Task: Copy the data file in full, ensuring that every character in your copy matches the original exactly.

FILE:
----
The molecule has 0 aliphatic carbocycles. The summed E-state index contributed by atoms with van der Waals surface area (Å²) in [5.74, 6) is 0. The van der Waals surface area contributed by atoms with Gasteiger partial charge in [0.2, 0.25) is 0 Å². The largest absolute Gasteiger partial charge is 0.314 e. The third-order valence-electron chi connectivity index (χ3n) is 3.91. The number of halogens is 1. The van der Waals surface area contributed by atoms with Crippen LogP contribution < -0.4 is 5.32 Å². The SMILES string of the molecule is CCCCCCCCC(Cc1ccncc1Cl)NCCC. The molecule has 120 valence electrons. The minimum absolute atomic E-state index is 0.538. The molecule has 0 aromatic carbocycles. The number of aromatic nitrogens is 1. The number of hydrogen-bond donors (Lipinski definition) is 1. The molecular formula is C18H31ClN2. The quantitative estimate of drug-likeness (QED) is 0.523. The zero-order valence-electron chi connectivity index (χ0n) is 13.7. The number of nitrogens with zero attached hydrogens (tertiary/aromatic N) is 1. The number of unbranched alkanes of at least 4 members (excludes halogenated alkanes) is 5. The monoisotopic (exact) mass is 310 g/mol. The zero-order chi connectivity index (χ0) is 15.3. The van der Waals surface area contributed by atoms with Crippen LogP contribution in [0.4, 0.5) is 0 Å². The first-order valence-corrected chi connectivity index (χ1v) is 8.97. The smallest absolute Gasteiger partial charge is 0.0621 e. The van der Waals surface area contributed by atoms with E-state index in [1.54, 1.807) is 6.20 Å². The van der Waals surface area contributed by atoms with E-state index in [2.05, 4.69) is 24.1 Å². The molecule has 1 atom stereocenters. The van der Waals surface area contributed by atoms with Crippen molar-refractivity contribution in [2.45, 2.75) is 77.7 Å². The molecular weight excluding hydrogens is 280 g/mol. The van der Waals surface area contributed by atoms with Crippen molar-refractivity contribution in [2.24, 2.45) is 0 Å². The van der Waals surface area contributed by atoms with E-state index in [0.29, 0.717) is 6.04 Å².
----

The molecule has 0 aliphatic carbocycles. The summed E-state index contributed by atoms with van der Waals surface area (Å²) in [5.74, 6) is 0. The van der Waals surface area contributed by atoms with Gasteiger partial charge in [0.2, 0.25) is 0 Å². The largest absolute Gasteiger partial charge is 0.314 e. The third-order valence-electron chi connectivity index (χ3n) is 3.91. The number of halogens is 1. The van der Waals surface area contributed by atoms with Crippen LogP contribution < -0.4 is 5.32 Å². The SMILES string of the molecule is CCCCCCCCC(Cc1ccncc1Cl)NCCC. The molecule has 120 valence electrons. The minimum absolute atomic E-state index is 0.538. The molecule has 0 aromatic carbocycles. The number of aromatic nitrogens is 1. The number of hydrogen-bond donors (Lipinski definition) is 1. The molecular formula is C18H31ClN2. The quantitative estimate of drug-likeness (QED) is 0.523. The zero-order valence-electron chi connectivity index (χ0n) is 13.7. The number of nitrogens with zero attached hydrogens (tertiary/aromatic N) is 1. The number of unbranched alkanes of at least 4 members (excludes halogenated alkanes) is 5. The monoisotopic (exact) mass is 310 g/mol. The zero-order chi connectivity index (χ0) is 15.3. The van der Waals surface area contributed by atoms with Crippen LogP contribution in [0.4, 0.5) is 0 Å². The first-order valence-corrected chi connectivity index (χ1v) is 8.97. The smallest absolute Gasteiger partial charge is 0.0621 e. The van der Waals surface area contributed by atoms with E-state index in [1.54, 1.807) is 6.20 Å². The van der Waals surface area contributed by atoms with E-state index in [2.05, 4.69) is 24.1 Å². The molecule has 1 atom stereocenters. The van der Waals surface area contributed by atoms with Crippen molar-refractivity contribution in [2.45, 2.75) is 77.7 Å². The molecular weight excluding hydrogens is 280 g/mol. The van der Waals surface area contributed by atoms with Crippen molar-refractivity contribution in [2.24, 2.45) is 0 Å². The van der Waals surface area contributed by atoms with E-state index in [0.29, 0.717) is 6.04 Å².